We take for granted our ability to communicate. It is an elegant dance that we do every minute, every hour, every day of our lives.
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Language Lost and Found
Elizabeth Sodbinow spent years healing other people, first as a U.S. Air Force nurse and later as a nurse anesthetist and colonel in the Air Force Reserve. She traveled on health care missions to Armenia, Uzbekistan, Guyana, and South Korea. But at age 48, Sodbinow suffered a health crisis of her own: a stroke that left her unable to communicate.
Like many stroke survivors, Sodbinow has aphasia — a communication disorder resulting from a brain injury in the left cerebral hemisphere. “I was on hold for years because of my impairments and my speech deficit,” she recalls. After Sodbinow joined a Veteran’s Administration (VA) aphasia research study led by UW Professor Diane Kendall, she saw real improvement.
“Aphasia is a language network issue,” explains Kendall, chair of the UW Department of Speech and Hearing Sciences and research scientist at the VA Medical Center. “People with aphasia can hear but can’t decode the words and what they mean. And they may understand some commonly used words while not understanding other longer, more complex words, like a traveler hearing an unfamiliar language with a few familiar words.”
For decades, aphasia treatment involved relearning language one word at a time, with single words sometimes taking several hours to master. Given the thousands of words in a normal vocabulary, and the complexity of combining them into sentences and paragraphs, patients’ progress was often severely limited. Kendall thought there might be a better way. With grant support from the Veterans Administration, she began developing a new treatment.
Instead of the traditional word-based therapy, Kendall favored a phonological approach similar to childhood language development. She thought patients should first relearn individual sounds and sound sequences, and then use those as building blocks to map letters and whole words. Her hope was that patients treated in this way would then be able to decipher words more generally, rather than painstakingly learning one word at a time. She and a team of speech language pathologists began treating patients at the VA using this approach, working with each patient for six weeks, in two-hour sessions five days a week. The results were just as Kendall had hoped.
“When we brought people back three months later for a follow-up, they were even better than when they left treatment because they’d been out in the world practicing in a natural context using those building blocks,” says Kendall. “It’s similar to the early phases of childhood language development.”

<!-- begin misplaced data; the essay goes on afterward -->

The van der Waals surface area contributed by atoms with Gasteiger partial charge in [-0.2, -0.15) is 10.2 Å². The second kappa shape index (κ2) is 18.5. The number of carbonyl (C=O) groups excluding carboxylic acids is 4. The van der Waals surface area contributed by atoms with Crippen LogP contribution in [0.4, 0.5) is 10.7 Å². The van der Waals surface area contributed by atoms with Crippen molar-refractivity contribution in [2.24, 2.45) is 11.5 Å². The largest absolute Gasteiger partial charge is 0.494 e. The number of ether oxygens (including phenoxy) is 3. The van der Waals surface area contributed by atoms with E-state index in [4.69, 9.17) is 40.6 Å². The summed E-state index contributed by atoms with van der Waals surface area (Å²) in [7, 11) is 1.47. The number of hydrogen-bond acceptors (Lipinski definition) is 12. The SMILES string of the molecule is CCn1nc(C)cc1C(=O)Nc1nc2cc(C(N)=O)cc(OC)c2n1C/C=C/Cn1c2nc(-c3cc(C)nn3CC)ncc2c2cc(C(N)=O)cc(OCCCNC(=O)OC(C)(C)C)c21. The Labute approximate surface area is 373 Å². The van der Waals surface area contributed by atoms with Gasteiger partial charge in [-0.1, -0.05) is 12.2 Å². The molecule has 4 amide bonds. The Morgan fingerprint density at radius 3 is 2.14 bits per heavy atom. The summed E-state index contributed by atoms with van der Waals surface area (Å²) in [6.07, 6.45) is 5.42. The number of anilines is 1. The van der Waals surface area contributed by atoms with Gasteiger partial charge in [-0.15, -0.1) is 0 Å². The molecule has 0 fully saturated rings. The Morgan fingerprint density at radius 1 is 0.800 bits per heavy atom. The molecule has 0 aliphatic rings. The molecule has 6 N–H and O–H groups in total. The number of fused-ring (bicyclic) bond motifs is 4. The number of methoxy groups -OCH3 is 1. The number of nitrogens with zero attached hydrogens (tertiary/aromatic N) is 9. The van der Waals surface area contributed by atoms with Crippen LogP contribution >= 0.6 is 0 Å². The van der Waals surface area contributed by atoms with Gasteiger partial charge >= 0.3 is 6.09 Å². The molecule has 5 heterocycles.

Kendall has spent nearly two decades refining her treatment approach, with grant support from the VA. While she is sanguine about advances in aphasia treatment, she recognizes that individual improvement is incremental and varies widely depending on the severity of a patient’s stroke. Some patients’ neural networks are too severely damaged to make significant progress. Others, like Sodbinow, are able to converse and read with far less difficulty after treatment.
“We don’t know how an individual will respond until we start working with them,” says Kendall. “Even for those who respond well, it’s slow going. Aphasia is pervasive and enduring. You can never cure it. The best you can do is make people functional.”
While Kendall oversees the research, she also treats aphasia patients herself. “That’s why I’m here,” she says. “I love working one-on-one, helping someone talk or read or write.” Although Kendall enjoys all her patients, she admits to a special fondness for veterans.
“Veterans are my people,” she says. “My brother is a veteran. The way veterans deal with a stroke is different than non-veterans. There’s a resilience. They’ve seen worse than this stroke. They’re tough. They attack it, like game on.”
Of course even the toughest vet will be thrown by the onset of aphasia. The sudden loss of language is emotionally devastating for anyone. “We take for granted our ability to communicate,” says Kendall. “It is an elegant dance that we do every minute, every hour, every day of our lives. Our brains do it and we don’t even know it’s happening. To have that suddenly taken away — literally you’re fine at noon, and you have a stroke at 1 o’clock and lose your language — is devastating. There’s a mourning of it, a sense of grief.”
That mourning extends to family members whose lives are also impacted dramatically. Recognizing this, Kendall and her colleagues lead a monthly support group for aphasia caregivers through Young Adult Stroke Survivors (YASS) at Northwest Hospital. YASS also offers support groups for aphasia patients.
But mostly Kendall is determined to help aphasia patients regain as much language as possible. Having refined her therapy, she now hopes to implement it more broadly — starting with the UW Speech and Hearing Clinic in the UW Department of Speech and Hearing Sciences. Kendall hopes that, within a few years, graduate students in the department will offer the therapy as part of their training.
Elizabeth Sodbinow applauds Kendall’s efforts to reach more people. After all, she knows firsthand how life-changing aphasia therapy can be.
“Now my aphasia is mild,” Sodbinow says, adding that the improvement has benefited both her personal and professional life. “My family is closer, and I’m taking nursing classes at the UW again, working toward a PhD. I’m very thankful to have been part of this research.”